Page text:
Encryption specialist Stonewood has released a family of secure, Flash-based storage devices that it claims are certified for use by governments.
The units are pitched at mobile and office-based users, and include an external Eclypt Freedom drive and an internal Eclypt option.
"With 29 million people affected by data loss in 2009, and this figure set to increase this year, encrypting data has never been more important," said Chris McIntosh, chief executive at Stonewood.
"Solid state drive [SSD] technology offers customers increased ruggedness, as with no moving parts it is inherently able to withstand more extreme conditions than rotating drives.
He added that both Eclypt internal and external drives offer CAPS accreditation for military and government use.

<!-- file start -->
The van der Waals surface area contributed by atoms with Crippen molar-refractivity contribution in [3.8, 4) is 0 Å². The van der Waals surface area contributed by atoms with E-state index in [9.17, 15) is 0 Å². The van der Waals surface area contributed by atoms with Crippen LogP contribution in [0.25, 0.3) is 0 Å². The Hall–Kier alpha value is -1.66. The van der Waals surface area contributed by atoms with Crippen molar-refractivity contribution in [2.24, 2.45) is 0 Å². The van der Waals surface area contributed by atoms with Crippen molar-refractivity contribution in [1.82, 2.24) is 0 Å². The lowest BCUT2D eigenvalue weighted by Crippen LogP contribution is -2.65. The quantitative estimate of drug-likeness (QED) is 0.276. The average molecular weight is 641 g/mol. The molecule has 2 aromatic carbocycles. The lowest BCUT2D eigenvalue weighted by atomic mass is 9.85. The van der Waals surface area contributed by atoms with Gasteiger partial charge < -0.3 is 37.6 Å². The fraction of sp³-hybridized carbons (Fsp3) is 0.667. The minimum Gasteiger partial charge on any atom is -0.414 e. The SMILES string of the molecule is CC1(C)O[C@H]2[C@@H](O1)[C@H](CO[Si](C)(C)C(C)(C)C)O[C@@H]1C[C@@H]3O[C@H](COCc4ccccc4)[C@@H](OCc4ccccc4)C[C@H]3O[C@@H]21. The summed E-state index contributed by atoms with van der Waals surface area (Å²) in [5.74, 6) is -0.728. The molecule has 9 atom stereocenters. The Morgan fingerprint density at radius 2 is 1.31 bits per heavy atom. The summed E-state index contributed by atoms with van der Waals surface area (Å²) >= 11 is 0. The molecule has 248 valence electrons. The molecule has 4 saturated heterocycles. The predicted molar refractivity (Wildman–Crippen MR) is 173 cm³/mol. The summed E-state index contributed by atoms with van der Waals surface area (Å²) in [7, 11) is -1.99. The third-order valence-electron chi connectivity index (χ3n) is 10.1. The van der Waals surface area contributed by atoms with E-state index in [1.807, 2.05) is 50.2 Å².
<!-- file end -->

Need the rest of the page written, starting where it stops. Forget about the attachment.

Stonewood is keen to play up the toughness of its drives, and believes that they will be of particular interest to the military, but the need to secure data is becoming increasingly important for organisations of all kinds.
A recent survey by encryption firm PGP found that the average cost of a data breach has risen seven per cent over the past year to £64 per lost record. The actual cost to the company involved could run as high as £3.9m.
The external Stonewood Eclypt drive is available in 160GB and 256GB versions, while the internal drive comes in 128GB and 256GB sizes. Prices start at £600.
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